We'd like to go see this historic place while in NOLA. Is it still around?
Absinthe comes to America. Absinthe soon found its way to the Little Paris of North America, New Orleans. The drink, which was spelled absynthe in an 1837 New Orleans liquor advertisement, enjoyed a vogue under such brand names as Green Opal, Herbsaint, and Milky Way. (Today, one can still find a version of this made without wormwood and marketed under the name Herb Sainte.) Of all the ancient buildings in New Orleans's famed French Quarter, none has been more glorified by drunks and postcard photographers alike than a square, plaster and brick structure at the corner of Bourbon and Bienville streets. " The Old Absinthe House " with its scarred cypress bar was visited by many famous people:
The building was constructed in 1806 for the importing and commission firm of Juncadella & Font, two Catalans from Barcelona. In 1820, after Francisco Juncadella died and Pedro Font returned to his native Spain, the place continued as a commission house for the barter of foodstuffs, tobacco, clothing, and Spanish liquor. Relatives of the original owners turned it into an épicerie, then a bootshop. Finally, in 1846, the ground floor corner room became a saloon known as " Aleix's Coffee House," run by Jacinto Aleix and his brother, nephews of old Senora Juncadella. In 1899, the Aleix brothers hired Cayetano Ferrér, another Catalan, who had been a barkeeper at the French Opera House. In 1874, Cayetano himself leased the place and renamed it the " Absinthe Room " because of the numerous requests he had for the drink which he served in the French manner.Stationed along the long cypress bar were marble fountains with brass faucets which slowly dripped cool water, drop by drop, over the sugar cubes perched above the glasses. Over the years, the place became known as " The Old Absinthe House."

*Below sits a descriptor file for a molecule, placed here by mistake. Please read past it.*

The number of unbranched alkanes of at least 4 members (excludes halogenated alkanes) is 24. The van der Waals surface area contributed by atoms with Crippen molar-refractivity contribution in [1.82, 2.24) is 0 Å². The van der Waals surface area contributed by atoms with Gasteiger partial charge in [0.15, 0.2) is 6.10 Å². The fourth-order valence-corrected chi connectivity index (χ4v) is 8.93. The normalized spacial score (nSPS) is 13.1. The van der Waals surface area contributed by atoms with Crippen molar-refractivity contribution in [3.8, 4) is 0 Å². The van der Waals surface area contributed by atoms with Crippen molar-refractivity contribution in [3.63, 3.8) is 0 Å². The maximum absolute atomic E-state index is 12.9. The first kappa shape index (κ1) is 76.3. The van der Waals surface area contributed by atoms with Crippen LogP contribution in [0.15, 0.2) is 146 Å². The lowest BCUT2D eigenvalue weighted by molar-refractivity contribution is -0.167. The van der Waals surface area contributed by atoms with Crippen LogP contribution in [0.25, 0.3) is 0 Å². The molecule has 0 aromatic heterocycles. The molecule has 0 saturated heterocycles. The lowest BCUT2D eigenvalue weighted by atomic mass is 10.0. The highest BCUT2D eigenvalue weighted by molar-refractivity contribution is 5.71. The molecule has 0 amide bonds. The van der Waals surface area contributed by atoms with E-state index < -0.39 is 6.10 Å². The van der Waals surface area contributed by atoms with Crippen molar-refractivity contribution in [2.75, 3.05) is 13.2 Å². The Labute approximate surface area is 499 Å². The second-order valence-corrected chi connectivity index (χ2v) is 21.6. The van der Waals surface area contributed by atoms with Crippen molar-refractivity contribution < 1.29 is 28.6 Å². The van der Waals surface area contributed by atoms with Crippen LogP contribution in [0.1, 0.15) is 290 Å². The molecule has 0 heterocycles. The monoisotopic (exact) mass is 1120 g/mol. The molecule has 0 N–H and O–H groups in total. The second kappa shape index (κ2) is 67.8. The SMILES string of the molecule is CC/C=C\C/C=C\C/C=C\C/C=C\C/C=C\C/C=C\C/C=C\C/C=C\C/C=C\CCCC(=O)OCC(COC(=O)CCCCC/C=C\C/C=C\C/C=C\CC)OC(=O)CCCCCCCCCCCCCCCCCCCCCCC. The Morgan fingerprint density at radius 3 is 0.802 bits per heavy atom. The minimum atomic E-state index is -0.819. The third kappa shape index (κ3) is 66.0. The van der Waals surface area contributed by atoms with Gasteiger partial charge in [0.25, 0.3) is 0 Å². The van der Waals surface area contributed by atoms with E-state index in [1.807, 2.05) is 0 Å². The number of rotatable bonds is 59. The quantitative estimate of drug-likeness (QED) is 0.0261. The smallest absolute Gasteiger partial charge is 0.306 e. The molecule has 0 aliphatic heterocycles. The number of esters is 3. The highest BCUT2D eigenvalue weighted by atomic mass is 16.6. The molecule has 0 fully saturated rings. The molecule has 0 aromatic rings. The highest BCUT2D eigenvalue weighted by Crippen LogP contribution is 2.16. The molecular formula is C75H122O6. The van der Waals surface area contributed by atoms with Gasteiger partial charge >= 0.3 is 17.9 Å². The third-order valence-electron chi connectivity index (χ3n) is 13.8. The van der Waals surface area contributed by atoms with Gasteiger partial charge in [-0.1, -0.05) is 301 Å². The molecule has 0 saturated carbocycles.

But on July 13, 1907, Harper´ s Weekly noted, " The growing consumption in America of absinthe, 'the green curse of France,' has attracted the attention of the Department of Agriculture, and an investigation has been ordered to determine to what extent it is being manufactuired in this country." Just five years later, on July 25, 1912, the Department of Agriculture issued Food Inspection Decision 147, which banned absinthe in America.
Phil & Liz